I have predicted some SSR repeat on the gene of interest using SSRLocator program, which the result creates a question for me. Please consider the below sequence, which is part of gene sequence of interest (coding sequence):


The program reported CCA motif as a repeat; since this repeat located on CDS, I expected to find the related amino acid track (prolin), but I observed the Threonine track in the corresponding protein sequence.Threonine is coded by ACC. Now I would like to know which motif is really a repeat, CCA or ACC. Is it possible to consider CCA as a repeat, but just on the transcript level not protein sequence or the real repeat is ACC and the software didn't work well here? Please share me any your opinion in this regard.

Thanks so much for your help and participation.


SSR searching tools have generally no idea about CDSs: they consider DNA/RNA sequences as strings and search for tandemly repeated patterns, nothing else. It is also important to remember that in many real-life cases different programs with different settings will reports differing results.

[Knowing that you always have two strands in the genomic DNA, one has to bear in mind that also SSRs can be "read" in either direction, such that for a stretch ACCACCACC the unit can be reported as ACC or GGT. Some programs by default will report SSR units sorted according to alphabet: ACC in this case. Now with coding sequences the story is a bit different: RNA has only one strand, i.e. it has a direction, which means that you cannot "flip" RNA sequences.]

mRNA besides having a direction, codes for protein with the protein sequences sometimes showing their own repeated patterns. SSRs in mRNA are mostly tri-nucleotides or with unit lengths divisible by three and coincide with the tandem aminoacid repeats. So, from the functional point it is a ACC|ACC|ACC|ACC|ACC|ACC|ACA (note that the last element is ACA) repeat, which codes for the respective T|T|T|T|T|T|T aminoacid repeat. To formalize this idea you search for SSRs in the RNA sequence and in the protein sequence and try to find the overlap.

From the point of view of the DNA-polymerase [the enzyme which changes the SSR length] it is a perfect CCACCACCACCACCACCACCA repeat: within these limits the fragment is prone to slippage. But for an actual slippage event the unit boundary does not matter. Imagine that the polymerase "skipped" a CAC unit in the middle: CCACCAC[CAC]CACCACCACCA. The outcome for the protein sequence will be the same: minus one threonine.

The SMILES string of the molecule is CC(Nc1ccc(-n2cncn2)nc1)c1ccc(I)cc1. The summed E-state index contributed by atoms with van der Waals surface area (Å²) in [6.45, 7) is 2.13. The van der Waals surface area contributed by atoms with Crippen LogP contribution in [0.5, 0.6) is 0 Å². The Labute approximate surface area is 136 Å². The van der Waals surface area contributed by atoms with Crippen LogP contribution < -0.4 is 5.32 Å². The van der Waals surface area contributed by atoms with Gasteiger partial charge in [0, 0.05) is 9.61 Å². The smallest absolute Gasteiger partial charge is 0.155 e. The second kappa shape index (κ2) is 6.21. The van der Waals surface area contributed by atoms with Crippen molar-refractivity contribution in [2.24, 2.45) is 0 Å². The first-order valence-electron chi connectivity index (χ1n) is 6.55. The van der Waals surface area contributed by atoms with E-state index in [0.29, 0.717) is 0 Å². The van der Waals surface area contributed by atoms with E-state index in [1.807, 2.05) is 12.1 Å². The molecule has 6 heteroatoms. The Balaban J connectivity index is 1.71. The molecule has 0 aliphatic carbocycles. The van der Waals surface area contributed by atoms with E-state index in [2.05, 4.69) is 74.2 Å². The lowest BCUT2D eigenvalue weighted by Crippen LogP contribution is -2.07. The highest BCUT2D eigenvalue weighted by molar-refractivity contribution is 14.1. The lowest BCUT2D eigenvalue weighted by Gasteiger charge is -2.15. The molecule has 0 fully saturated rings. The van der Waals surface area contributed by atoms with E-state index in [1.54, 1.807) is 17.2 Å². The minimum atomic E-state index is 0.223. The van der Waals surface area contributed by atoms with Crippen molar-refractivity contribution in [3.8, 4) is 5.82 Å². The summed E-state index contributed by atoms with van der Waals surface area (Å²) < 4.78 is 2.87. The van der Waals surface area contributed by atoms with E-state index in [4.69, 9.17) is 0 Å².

• $\begingroup$ Thanks a lot for your nice response. As DNA polymerase is often prone to slippage on the repeat sequences, so the repeat unit can be CCA unit as the software predicated. But, how about the situations that the RNA sequence and related protein sequences are matched? the CAG repeat unit is one of famous examples that generated poly-glutamine tract in the protein sequence that resulted in some human disease like Hungtingtun. Could you please help me to figure out what happened, how polymerase slippage occurred here? $\endgroup$ – Mary Sep 20 '15 at 10:25
  • $\begingroup$ If you have a repeated region, re-annealing of the newly synthesized second strand can cause priming of the DNA-polymerase at a different location. Somewhere in the middle it is no longer possible to "tell" whether the first unit started with C, A or G. This logic is implemented for example in Phobos: it can report "alphabetical normal form given by the alphabetically minimal string among all cyclic permutations of the unit", i.e. for SSRs with the first repeat units being AGC, GCA or CAG it will report AGC. $\endgroup$ – alephreish Sep 20 '15 at 10:42
  • $\begingroup$ Yes, of course. However, I'm a bit concerned about how I should reported the repeat unit on this sequence?! $\endgroup$ – Mary Sep 20 '15 at 12:58
  • $\begingroup$ As is: "such and such tool identified in this sequence an SSR with the following tri-nucleotide unit: ***, which corresponds to a stretch of seven threonine aminoacids in the translated sequence." The exact formulation for *** depends on the program: SSRLocator reports "CCA", Phobos reports "ACC". In both cases you can mention that the RNA SSR is shifted in relation to the protein repeat (if it is relevant). $\endgroup$ – alephreish Sep 20 '15 at 14:47
  • $\begingroup$ By the way, Phobos identifies here (correctly) an SSR with a length of 22: CCACCACCACCACCACCACCAC. $\endgroup$ – alephreish Sep 20 '15 at 14:49

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